The FCF Yield 5yr Average is calculated by taking the five year average free cash flow of a company, and dividing it by the current enterprise value. Enterprise Value is calculated by taking the market capitalization plus debt, minority interest and preferred shares, minus total cash and cash equivalents. The average FCF of a company is determined by looking at the cash generated by operations of the company. The Free Cash Flow Yield 5 Year Average of Newfield Exploration Company (NYSE:NFX) is -0.102952.

Ever wonder how investors predict positive share price momentum? The Cross SMA 50/200, also known as the “Golden Cross” is the fifty day moving average divided by the two hundred day moving average. The SMA 50/200 for Newfield Exploration Company (NYSE:NFX) is currently 0.96177. If the Golden Cross is greater than 1, then the 50 day moving average is above the 200 day moving average – indicating a positive share price momentum. If the Golden Cross is less than 1, then the 50 day moving average is below the 200 day moving average, indicating that the price might drop.

**Magic Formula**

The MF Rank (aka the Magic Formula) is a formula that pinpoints a valuable company trading at a good price. The formula is calculated by looking at companies that have a high earnings yield as well as a high return on invested capital. The MF Rank of Newfield Exploration Company (NYSE:NFX) is 5729. A company with a low rank is considered a good company to invest in. The Magic Formula was introduced in a book written by Joel Greenblatt, entitled, “The Little Book that Beats the Market”.

Stock volatility is a percentage that indicates whether a stock is a desirable purchase. Investors look at the Volatility 12m to determine if a company has a low volatility percentage or not over the course of a year. The Volatility 12m of Newfield Exploration Company (NYSE:NFX) is 39.394300. This is calculated by taking weekly log normal returns and standard deviation of the share price over one year annualized. The lower the number, a company is thought to have low volatility. The Volatility 3m is a similar percentage determined by the daily log normal returns and standard deviation of the share price over 3 months. The Volatility 3m of Newfield Exploration Company (NYSE:NFX) is 45.824600. The Volatility 6m is the same, except measured over the course of six months. The Volatility 6m is 42.594300.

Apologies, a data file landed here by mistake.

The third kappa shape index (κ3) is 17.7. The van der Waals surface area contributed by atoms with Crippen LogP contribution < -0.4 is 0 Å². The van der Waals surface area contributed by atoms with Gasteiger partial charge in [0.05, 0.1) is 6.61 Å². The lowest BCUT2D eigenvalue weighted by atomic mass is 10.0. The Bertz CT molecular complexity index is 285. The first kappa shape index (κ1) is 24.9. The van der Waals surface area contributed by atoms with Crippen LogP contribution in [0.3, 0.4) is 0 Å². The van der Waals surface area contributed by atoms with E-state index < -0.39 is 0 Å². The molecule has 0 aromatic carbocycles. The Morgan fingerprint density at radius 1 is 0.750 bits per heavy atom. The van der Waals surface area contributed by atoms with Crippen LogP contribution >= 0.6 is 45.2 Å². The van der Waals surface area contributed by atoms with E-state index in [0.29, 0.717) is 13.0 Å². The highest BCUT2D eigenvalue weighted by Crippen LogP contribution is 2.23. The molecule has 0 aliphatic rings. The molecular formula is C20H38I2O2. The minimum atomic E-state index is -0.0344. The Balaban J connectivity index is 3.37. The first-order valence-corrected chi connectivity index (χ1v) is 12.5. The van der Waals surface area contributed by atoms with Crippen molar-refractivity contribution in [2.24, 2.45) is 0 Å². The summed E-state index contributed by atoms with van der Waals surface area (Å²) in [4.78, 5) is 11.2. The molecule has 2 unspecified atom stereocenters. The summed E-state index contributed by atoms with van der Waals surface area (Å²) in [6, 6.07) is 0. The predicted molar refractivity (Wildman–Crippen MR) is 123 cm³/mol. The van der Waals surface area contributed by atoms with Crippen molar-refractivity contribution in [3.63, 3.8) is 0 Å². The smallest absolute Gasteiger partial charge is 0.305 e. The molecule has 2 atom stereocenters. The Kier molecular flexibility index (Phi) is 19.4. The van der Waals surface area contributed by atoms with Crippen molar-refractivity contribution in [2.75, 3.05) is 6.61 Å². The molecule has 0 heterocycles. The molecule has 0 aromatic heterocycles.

**Yield**

After a recent scan, we can see that Newfield Exploration Company (NYSE:NFX) has a Shareholder Yield of -0.001582 and a Shareholder Yield (Mebane Faber) of -0.00218. The first value is calculated by adding the dividend yield to the percentage of repurchased shares. The second value adds in the net debt repaid yield to the calculation. Shareholder yield has the ability to show how much money the firm is giving back to shareholders via a few different avenues. Companies may issue new shares and buy back their own shares. This may occur at the same time. Investors may also use shareholder yield to gauge a baseline rate of return.

Stock market investing can sometimes become highly emotional. Being able to leave emotions out of the major investing decisions might be tricky, but it may end up being a portfolio savior down the road. Nobody wants to see a thoroughly researched stock pick underperform. Holding onto the hope that a certain stock has to bounce back may lead to later problems. Of course, it can be very hard for humans to admit when a mistake was made. Finding the ability to detach from a position can be tough. Humans make mistakes, but being able to learn from those mistakes moving forward can help with achieving long term success in the market.